Friday, September 14, 2012

The first week of school: The Good, the Bad, and the Ugly

My very first ever blog post was about confusing technological phrases. In that post, I mentioned that Eldest, who was then in High School, was taking Spanish as her foreign language. Now she is in college and is majoring in English and Spanish. She has the same professor I had when I went back to finish my degree. The professor doesn’t know Eldest and I are related, and that is a good thing. She is also taking English Literature with the same professor I had in college. He knows she is my daughter, and that isn’t a good thing, but I hope he doesn’t hold it against her.

 Middlest, who was a freshman, was taking Latin. I originally thought it was so she could talk to Latvians, but apparently since Latin is a dead language, she wants to talk to dead people. Some time ago she took the National Latin Exam and won some sort of metal; it was either gold, silver, aluminum, or latinium. This year Middlest has elected to continue with taking Latin, and in addition she is taking Spanish, starting in Spanish 2, rather than Spanish 1. When her teacher explained something to her, another student stated they already knew that. The teacher replied that they had a Latin Scholar in class who hadn’t taken the first year of Spanish and needed a little extra explanation. Some of the students responded, “What is a scholar?” Middlest, as she related the story, simply shook her head, put it in her hand and said, “Oh heaven! Bless their poor souls.”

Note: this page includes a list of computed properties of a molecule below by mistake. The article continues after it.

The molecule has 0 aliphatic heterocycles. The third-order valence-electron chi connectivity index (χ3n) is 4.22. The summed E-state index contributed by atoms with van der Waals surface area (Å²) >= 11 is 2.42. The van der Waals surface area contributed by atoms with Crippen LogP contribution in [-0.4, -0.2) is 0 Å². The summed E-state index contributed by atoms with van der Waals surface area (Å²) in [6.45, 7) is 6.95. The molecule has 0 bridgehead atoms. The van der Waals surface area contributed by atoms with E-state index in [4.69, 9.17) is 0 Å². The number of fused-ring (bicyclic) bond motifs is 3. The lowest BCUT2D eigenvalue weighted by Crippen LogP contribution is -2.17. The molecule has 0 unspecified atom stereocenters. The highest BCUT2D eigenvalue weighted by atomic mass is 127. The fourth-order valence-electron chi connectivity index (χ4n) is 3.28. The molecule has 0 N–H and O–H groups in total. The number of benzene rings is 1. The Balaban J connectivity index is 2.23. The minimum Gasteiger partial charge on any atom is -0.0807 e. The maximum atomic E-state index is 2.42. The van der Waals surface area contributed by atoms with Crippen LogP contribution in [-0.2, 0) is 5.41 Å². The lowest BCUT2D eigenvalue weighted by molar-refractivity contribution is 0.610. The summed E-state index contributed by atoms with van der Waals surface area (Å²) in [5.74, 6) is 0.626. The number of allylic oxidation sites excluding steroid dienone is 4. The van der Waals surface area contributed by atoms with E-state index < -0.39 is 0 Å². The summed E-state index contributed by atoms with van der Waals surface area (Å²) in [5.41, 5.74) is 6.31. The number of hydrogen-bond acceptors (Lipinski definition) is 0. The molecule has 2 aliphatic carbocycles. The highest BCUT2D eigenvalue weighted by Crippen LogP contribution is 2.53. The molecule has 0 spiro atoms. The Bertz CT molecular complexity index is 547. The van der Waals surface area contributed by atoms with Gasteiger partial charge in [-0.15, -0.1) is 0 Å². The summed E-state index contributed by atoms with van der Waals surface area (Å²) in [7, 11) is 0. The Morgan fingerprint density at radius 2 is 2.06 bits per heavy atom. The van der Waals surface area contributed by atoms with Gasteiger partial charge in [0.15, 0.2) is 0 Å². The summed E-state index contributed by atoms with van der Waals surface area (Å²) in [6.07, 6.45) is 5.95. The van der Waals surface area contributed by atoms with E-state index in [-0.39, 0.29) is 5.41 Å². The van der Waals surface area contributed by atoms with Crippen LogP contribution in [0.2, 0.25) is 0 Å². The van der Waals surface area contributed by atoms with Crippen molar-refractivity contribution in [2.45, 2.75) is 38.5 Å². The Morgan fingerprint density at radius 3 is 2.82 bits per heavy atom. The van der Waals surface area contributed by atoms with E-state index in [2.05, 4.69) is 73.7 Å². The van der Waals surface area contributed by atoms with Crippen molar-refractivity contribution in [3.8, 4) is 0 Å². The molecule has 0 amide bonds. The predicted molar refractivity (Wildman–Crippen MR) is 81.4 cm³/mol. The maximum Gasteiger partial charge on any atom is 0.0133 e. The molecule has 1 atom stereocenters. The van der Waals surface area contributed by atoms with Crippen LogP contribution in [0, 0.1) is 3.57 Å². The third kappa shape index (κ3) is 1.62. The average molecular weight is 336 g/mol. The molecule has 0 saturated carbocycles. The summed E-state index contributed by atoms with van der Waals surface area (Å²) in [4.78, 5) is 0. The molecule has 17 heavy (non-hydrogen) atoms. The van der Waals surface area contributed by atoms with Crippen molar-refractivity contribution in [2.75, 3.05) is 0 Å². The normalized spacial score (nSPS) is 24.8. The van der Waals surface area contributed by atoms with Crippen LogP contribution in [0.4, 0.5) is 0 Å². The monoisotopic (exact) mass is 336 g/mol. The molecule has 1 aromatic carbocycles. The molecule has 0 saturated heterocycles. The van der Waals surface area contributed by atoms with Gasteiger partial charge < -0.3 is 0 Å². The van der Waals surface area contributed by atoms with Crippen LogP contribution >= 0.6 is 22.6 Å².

Littlest was taking French and continues to do well. About her teacher for Advanced Placement World History, we are a little suspect. She asks questions like, “Does anyone know where the glossary in the textbook is?” and “How would I use the table of contents?” These questions both exasperate and worry Littlest. She is concerned that if “the teacher doesn’t know the answers to these simple questions, what is she going to do when she has to teach us about Ibn Battuta and his impact on the world view and his insights into lifestyles of the peoples of the early 14th century?”

Littlest was thrilled to announce that after 7 days of classroom instruction, her History teacher is giving a quiz. When I asked what period of history the  quiz was going to cover she replied, “The past week and a half and all she has talked about is class room rules and the difference between taking a regular history class and an Advanced Placement history class. She has yet to teach us anything, so the quiz is going to be less of a history quiz and more of a current non-event quiz.”

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